**Theory**

**Comparison Between Slowly and Suddenly Applied Load**

**Worked Example**

Assume a mass of 2kg travelling at 0.5 m/s hits the free end of a 3m long steel cantilever
beam which has a cross section 50mm deep (in the direction that the load is travelling)
by 60mm wide. Assume E for steel is 200GPa.

Determine the maximum dynamic deflection and stress and what the equivalent drop height is.

I = b d^{3}/12 = 0.06(0.05)^{3}/12 = 625.0E-9m^{4}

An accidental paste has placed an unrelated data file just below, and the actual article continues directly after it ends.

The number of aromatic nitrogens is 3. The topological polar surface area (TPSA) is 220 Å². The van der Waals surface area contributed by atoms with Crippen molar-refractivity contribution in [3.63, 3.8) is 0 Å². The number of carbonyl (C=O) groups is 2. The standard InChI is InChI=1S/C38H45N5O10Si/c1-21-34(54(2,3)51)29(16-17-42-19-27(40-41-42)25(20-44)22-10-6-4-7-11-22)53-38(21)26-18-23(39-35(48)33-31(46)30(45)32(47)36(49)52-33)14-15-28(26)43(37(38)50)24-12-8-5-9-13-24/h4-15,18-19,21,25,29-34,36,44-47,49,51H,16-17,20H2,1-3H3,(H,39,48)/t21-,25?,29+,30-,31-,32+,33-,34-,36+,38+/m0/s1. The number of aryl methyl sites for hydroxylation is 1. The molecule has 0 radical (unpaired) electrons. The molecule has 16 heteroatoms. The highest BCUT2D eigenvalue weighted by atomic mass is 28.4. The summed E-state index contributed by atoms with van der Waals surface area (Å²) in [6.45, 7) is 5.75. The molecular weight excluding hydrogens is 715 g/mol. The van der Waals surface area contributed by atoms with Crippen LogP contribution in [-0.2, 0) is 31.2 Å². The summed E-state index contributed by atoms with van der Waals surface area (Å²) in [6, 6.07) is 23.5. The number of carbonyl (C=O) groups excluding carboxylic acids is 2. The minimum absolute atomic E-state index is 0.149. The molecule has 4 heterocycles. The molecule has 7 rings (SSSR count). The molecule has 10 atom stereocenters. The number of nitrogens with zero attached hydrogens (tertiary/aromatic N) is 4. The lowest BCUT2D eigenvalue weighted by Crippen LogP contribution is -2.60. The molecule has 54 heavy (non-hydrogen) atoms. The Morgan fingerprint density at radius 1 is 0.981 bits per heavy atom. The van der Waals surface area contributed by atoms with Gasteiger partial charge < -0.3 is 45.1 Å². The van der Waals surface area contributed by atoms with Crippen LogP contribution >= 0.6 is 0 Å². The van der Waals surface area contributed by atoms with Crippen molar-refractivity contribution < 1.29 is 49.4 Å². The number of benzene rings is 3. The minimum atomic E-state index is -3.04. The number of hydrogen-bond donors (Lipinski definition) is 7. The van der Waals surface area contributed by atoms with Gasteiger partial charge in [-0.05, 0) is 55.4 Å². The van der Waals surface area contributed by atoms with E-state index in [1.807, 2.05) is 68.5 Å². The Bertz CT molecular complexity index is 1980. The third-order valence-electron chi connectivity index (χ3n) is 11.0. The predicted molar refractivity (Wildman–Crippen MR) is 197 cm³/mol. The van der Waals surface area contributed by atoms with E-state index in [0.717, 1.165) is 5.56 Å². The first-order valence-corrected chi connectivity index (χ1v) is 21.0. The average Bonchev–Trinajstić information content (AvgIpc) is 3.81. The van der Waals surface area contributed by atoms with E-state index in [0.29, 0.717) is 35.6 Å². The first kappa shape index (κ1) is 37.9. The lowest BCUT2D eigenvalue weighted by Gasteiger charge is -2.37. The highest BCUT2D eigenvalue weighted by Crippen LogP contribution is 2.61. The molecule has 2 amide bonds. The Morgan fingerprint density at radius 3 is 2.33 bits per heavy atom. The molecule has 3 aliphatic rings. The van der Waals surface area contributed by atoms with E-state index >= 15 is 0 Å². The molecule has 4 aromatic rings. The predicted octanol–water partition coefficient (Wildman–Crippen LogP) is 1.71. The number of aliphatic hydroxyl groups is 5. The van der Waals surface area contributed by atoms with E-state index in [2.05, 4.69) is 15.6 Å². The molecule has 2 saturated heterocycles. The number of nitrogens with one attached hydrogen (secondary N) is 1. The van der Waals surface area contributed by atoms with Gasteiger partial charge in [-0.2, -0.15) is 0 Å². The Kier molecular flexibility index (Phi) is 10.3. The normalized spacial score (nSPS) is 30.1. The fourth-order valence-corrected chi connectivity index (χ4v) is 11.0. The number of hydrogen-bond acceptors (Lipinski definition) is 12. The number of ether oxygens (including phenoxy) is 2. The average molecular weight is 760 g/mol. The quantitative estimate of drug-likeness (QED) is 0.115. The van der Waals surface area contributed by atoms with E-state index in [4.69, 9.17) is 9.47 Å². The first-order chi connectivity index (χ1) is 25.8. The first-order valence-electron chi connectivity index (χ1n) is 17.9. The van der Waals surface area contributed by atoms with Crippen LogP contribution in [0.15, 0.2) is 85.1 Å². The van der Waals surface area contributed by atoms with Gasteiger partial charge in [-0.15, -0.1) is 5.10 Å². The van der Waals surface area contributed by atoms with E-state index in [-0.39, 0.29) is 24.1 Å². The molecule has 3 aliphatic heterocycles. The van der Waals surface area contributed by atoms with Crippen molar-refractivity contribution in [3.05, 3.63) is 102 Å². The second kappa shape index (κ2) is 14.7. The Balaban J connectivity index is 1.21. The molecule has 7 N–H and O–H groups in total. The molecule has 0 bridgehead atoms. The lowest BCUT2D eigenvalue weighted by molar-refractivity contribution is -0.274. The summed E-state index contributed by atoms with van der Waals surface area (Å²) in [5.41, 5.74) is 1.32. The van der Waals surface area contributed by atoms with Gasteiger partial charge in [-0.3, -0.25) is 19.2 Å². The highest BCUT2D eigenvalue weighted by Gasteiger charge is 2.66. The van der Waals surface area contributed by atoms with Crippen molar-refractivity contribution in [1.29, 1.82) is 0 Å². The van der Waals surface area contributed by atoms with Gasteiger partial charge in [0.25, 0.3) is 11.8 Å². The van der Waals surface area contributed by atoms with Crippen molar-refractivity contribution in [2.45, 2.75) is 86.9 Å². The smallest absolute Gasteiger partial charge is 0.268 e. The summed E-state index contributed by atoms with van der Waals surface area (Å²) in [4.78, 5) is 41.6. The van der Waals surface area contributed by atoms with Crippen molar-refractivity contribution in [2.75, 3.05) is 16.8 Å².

The static (due to gravity) deflection is given by:
y = P(L)^{3}/3 E I = 2 x 9.81(3)^{3}/(3 x 200E9 x 625.0E-9)
= 1.41E-3m or 1.41mm
The maximum stress = M_{max} x half depth of beam/I
= 2 x 9.81 x 3 x 0.025/625.0E-9 = 2.35MPa
For the impact load:

The maximum deflection = v (m L^{3} / 3 E I)^{0.5}
= 0.5(2 x (3)^{3}/3 x 200E9 x 625.0E-9)^{0.5}
= 6.0E-3m or 6mm
Maximum stress is proportional to maximum deflection and in the dynamic
case = 6 x 2.35/1.41 = 10MPa
To determine the equivalent drop height - use the equation of constant acceleration:

v^{2} = u^{2} + 2 a s
(0.5)^{2} = 2 x 9.81 x s

s = (0.5)^{2}/2 x 9.81 = 12.7mm

Dropping a load from a height of just 12.7mm generates a stress exceeding four
times the stress generated by the same load applied slowly.
David J Grieve, 1st March 2005.